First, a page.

And I had always, always, been underemployed. My primary focus was on my family. I built my artistic career around our lifestyle. My husband’s job always came first, the kids next, and my job was dead last. Jump-starting my career was what I’d attempted to do ever since my oldest went off to college. I’ve made progress, but not enough progress. Here we are again, needing to sell our house.

We’ll rent something cheaper than our mortgage until Brent’s student teaching semester ends. Then, he’ll be certified to teach and our plans are to move to Ireland against all odds. We still have those nonrefundable plane tickets that we’d bought with money raised from my side job as a garage sale maven. Oh yes, we’re doing this thing.

So, the house is on the market. The pain and loss from selling our hobby farm, and everything that meant, is complicating my feelings toward selling our house in Pleasantville (not the real name of the town, I’m being facetious). I never wanted this pleasant house in this pleasant neighborhood. I wanted MY house, the one we raised our kids in. I wanted that life back, but the past isn’t mine to have, except in my memories.

The past is safer, because it is over. I know how the story ends. The future is scary. Who knows what hardships and disappointments lie ahead! What if there is grief lurking around the corner, a sorrow that runs deeper than losing my parents, a heartache more profound than I can imagine?

But what if there’s something wonderful ahead? What if the future sparkles brighter than I could ever imagine? And what if my hope in the future is a self fulfilling prophesy?

Some things in life are beyond my control, but I can always choose my attitude toward what is happening to me. I can choose to be grateful for the past, hopeful toward the the future, and content with the present.

Today, this moment, is all I’m guaranteed. And at this moment, I hear my children’s voices in the kitchen. They’re laughing. They’re  happy that it’s Friday and that there are molasses cookies on the counter. The house is on the market. But this moment,  spent in a pleasant house with my kids’ laughter in my ears, this moment is not for sale.



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27th Anniversary

Flowers oil painting by Natalie Buske Thomas
Flowers oil painting for Nana Plays book project


Wow, we’ve been married for twenty-seven years. I don’t feel that old. Of course, we married young. We were high school sweethearts and best friends. We went to two proms, watched M-TV when it was still cool, and we saw every John Hughes movie.

We’re still best friends, but the 1980’s were a long time ago, in more ways than just the passage of time. We didn’t realize then how innocent those years would be when viewed through the lenses of 2015.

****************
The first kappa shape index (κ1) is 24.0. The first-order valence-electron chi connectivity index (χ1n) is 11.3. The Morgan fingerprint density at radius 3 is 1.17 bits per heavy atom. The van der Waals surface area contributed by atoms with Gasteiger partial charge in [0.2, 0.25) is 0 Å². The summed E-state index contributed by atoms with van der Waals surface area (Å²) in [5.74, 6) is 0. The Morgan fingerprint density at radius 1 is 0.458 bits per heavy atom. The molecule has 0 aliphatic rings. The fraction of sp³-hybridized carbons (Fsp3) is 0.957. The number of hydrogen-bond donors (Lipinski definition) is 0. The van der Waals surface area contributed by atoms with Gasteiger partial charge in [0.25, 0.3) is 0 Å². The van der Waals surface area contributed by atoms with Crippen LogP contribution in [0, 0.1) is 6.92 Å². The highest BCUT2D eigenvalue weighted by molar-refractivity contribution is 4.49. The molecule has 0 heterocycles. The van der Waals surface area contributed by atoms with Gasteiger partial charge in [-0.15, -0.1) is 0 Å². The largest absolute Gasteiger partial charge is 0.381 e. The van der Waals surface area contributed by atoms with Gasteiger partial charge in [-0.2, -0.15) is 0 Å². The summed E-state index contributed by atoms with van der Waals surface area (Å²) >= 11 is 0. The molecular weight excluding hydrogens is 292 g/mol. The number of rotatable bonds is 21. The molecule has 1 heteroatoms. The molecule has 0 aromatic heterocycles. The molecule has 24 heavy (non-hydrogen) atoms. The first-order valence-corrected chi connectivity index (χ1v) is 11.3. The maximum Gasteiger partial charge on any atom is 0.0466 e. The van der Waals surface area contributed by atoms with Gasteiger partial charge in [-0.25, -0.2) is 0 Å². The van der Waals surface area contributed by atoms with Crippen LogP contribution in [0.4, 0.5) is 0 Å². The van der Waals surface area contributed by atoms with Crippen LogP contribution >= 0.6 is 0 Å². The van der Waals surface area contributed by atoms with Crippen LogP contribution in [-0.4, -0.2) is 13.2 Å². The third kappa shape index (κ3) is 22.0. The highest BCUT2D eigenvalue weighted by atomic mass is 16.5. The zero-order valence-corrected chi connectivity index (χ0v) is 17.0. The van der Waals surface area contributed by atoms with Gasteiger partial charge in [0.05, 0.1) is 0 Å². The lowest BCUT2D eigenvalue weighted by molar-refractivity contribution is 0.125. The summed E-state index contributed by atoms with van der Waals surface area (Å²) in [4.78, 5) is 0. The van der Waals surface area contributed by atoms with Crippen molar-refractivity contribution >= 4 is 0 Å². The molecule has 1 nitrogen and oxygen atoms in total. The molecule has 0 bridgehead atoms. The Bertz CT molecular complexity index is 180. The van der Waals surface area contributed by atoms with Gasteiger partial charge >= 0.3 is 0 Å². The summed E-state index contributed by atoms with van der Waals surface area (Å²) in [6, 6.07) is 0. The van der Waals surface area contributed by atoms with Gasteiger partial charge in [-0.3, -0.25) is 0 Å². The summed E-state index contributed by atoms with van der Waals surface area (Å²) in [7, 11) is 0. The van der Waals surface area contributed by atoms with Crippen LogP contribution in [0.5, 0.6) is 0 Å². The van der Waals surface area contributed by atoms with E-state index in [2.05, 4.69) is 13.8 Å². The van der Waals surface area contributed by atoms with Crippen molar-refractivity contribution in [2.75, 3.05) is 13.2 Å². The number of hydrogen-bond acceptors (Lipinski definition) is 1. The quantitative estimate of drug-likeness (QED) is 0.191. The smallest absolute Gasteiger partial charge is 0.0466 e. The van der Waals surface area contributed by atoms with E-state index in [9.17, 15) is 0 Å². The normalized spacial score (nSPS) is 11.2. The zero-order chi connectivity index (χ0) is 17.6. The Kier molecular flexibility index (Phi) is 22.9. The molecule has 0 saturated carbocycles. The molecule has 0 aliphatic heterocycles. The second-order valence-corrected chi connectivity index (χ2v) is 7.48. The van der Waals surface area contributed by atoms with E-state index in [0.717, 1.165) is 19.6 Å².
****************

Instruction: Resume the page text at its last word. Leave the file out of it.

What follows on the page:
So here we are. Who are we now?

My last blog post was about our Valentine’s Day flop.  What a disappointing day of unexpected bills and frustrations. But at least Brent was recovering from his scary battle with shingles. January was a horrifying month for us both.  It felt wrong to complain about trivial things like bills. Nonetheless, what a difference a week can make!

When our anniversary rolled around on February 20th we discovered that we were getting a big tax refund! My husband’s deductions had gotten messed up. They had been taking more out of his paycheck than they should have been… and now we were getting that money back! Also, the medical bills and college tuition that had been dogging us were helping us at tax time.  The refund will help us finance the final phase of Brent’s graduate school.

The refund is more than enough to make up for the financial setback from Valentine’s Day week. Last week’s discouragement was quickly reversed. We are back on track, baby! We have our eyes set on our next fundraising goal. We’re really going to do this thing! I feel the pressure of our “nonrefundable faith” every day, but I know that this is the journey we are meant to be on.

The next bit of encouragement came from my herculean efforts to accelerate my career goals:

1. I finished a major project that had been stressing me out for months.

The flowers oil painting at the top of this post is from my new book Nana Plays. Nana Plays is a project that I’d struggled to finish. It is a picture book illustrated by my oil paintings. It’s about caregiving from the perspective of my youngest daughter. I found it harder than I’d expected to go back to “that place”, when I was taking care of my mom. The project dragged on and on. Finally I asked Brent to help me finish it. I wanted him to help me photograph the art and put the pages together. He did. Now, it wasn’t easy to work together, I can’t say that it was. But we got through it and in the end I was enormously relieved to have the project off my plate.

The project is a beautiful legacy for my mom and for my kindhearted daughter too.  I’m proud to have been able to provide this for them. And for me, it is closure. I’m also hoping to further my career. I’m pushing myself as hard as I can to raise money for our new life in Ireland.

2. I finished new projects too!

I published the next book in my inspirational series “Thriving in a Hateful World”.  I also published the first book in my new YA “10 Chapters” series, Fender. This was particularly exciting because it’s a new direction for me.

While announcing these new books I rummaged through my saved e-mails for promotional opportunities I’ve been solicited for. I’d saved one that seemed promising. It was! I followed up on it and I don’t regret it. I absolutely loved creating a Booktrack for my new YA book Fender.

Booktrack offers up a free movie-like experience for books. Yes, it means that I’m giving my book away, but most readers are reluctant to read books by someone they’ve never heard of. I find the best way to gain new readers is to let them try my books for free. Besides, I love new techie projects and I had a ball putting my Booktrack together! I was definitely willing to do it for free.